Remember that old rhyme, “A son is a son until he takes a wife/A daughter is a daughter all of her life.” Not to diss on my sons because I am still close to both of them, but the daughter part is spot on.
My daughters are four-and-a-half years apart in age. For much of their young life, they shared a bedroom—the age gap was just enough to make that difficult, but there was no other choice. In the mid-1980s we moved to a long, low ranch-style house and converted the two-car garage into a bedroom the boys shared (that was a disaster of sorts, but that’s another story). For the first time, the girls had their own bedrooms, adjacent but separate. By then they were something like ten and fifteen, with wildly different habits and interests.
Megan was in that teenage phase where she’d slam into her room and avoid all of us. Her room was a mess, but a wise person told me to pick my battles and, for the most part, I chose to ignore the chaos of dirty clothes and an unmade bed. Jordan, on the other hand, was still in the “Yes, Mommy” phase, which I enjoyed. When Megan would throw a teen tantrum, I’d look at Jordan and say, “You won’t ever do that, will you.” Her answer was always, “No, Mommy.” In later years she did it in spades in her own way, but that too is another story.
For some reason, my good intentions as a mother overcame my common sense, and I allowed Jordan and her friends to spray paint whatever they wanted on the walls of her bedroom—I was shocked by some of the language. Megan thought the whole thing disgusting. Jordan tells me she once walked through an apartment complex on her way home from school, only to see Megan sunning in Jordan’s pink bikini. To this day, she says, “She stole my bikini!” Megan had a series of boyfriends; Jordan was just beginning to think boys might be interesting. Megan dieted; Jordan did not. I could go on.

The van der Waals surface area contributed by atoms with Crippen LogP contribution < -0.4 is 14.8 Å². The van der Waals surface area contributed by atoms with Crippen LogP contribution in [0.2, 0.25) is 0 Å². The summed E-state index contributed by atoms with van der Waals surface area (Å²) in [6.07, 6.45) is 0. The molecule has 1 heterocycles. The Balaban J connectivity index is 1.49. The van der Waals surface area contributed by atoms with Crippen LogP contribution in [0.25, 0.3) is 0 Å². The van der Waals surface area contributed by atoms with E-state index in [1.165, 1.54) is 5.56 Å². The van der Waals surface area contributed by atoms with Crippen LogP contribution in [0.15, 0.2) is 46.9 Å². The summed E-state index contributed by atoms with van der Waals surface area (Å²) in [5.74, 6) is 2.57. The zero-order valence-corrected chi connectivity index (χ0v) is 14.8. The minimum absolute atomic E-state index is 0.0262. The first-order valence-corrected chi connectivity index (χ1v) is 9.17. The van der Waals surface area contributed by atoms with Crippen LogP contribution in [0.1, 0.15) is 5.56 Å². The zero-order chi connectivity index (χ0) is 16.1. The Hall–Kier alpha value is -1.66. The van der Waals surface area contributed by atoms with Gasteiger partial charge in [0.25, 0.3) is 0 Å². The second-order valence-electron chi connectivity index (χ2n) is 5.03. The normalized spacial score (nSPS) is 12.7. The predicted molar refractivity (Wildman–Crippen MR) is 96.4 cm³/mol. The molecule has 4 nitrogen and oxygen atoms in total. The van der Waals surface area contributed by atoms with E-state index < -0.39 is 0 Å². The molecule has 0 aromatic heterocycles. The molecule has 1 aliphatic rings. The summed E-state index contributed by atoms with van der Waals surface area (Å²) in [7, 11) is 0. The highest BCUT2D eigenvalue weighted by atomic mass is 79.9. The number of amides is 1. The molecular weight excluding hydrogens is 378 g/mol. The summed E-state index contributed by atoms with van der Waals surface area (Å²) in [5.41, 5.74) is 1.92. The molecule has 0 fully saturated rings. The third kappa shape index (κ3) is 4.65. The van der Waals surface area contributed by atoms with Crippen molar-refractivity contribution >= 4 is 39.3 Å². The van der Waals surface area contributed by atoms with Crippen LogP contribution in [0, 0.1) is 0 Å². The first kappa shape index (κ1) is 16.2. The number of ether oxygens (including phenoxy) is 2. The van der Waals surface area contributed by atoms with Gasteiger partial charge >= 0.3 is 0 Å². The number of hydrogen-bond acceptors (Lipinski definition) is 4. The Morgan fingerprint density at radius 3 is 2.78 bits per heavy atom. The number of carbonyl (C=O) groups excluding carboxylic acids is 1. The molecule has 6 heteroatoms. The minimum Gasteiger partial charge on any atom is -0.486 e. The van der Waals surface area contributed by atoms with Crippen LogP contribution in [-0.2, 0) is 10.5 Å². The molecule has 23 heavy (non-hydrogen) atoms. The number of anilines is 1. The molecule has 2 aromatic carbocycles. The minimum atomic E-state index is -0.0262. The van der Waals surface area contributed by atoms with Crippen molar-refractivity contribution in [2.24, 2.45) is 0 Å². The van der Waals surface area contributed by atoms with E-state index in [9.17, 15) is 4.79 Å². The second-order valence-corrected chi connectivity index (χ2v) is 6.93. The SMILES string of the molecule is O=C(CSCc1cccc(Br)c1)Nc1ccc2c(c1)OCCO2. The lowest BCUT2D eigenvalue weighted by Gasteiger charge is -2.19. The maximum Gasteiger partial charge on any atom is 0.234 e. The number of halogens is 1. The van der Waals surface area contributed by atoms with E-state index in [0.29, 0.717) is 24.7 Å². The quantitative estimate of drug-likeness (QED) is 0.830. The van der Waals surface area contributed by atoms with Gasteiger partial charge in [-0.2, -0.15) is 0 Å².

To say that they were not close is an understatement. But somewhere along the way, they made up—and then, gradually, they became best friends. This past weekend, as I’ve said, Jordan went to Austin to celebrate Megan’s fiftieth with M’s girlfriends. She reports a wonderful time, and she sent a picture. Not the usual numerous pictures she usually sends, but just one. Makes me wonder.
At a John Mayer concert
They are both dippy about him and travel wherever
to hear him sing. Beats me!
They call each other, “Sister.” When anything of note happens around here, Jordan quickly says, “Let’s call Sister.” Be it good news or bad. And sometimes I find out they’ve been talking behind my back. They’re still different in many ways—Megan, a lawyer, and Jordan, a luxury travel consultant. Megan likes to cook; Jordan pretty much lets Christian or me cook whenever she can. Megan is an avid football fan, especially if TCU is playing; Jordan doesn’t much care. But both are essentially cheerful souls, gregarious, with a positive outlook on life. Both like to lunch and shop and sit by the pool soaking up the sun. Both are the mothers of sons, which gives them a lot in common. (If karma really worked, they would have daughters to repay them in kind—I long ago decided boys are easier because you generally don’t know what trouble they’re into; girls are in your face about it.)
My girls truly love each other. (Well, all my kids love each other, and family reunions are high on their lists, so pandemic is especially hard on us). I am so blessed that the girls are such good friends and that they often include me in their adventures—and long lunches. I’m proud of them and just wanted to brag a bit on them.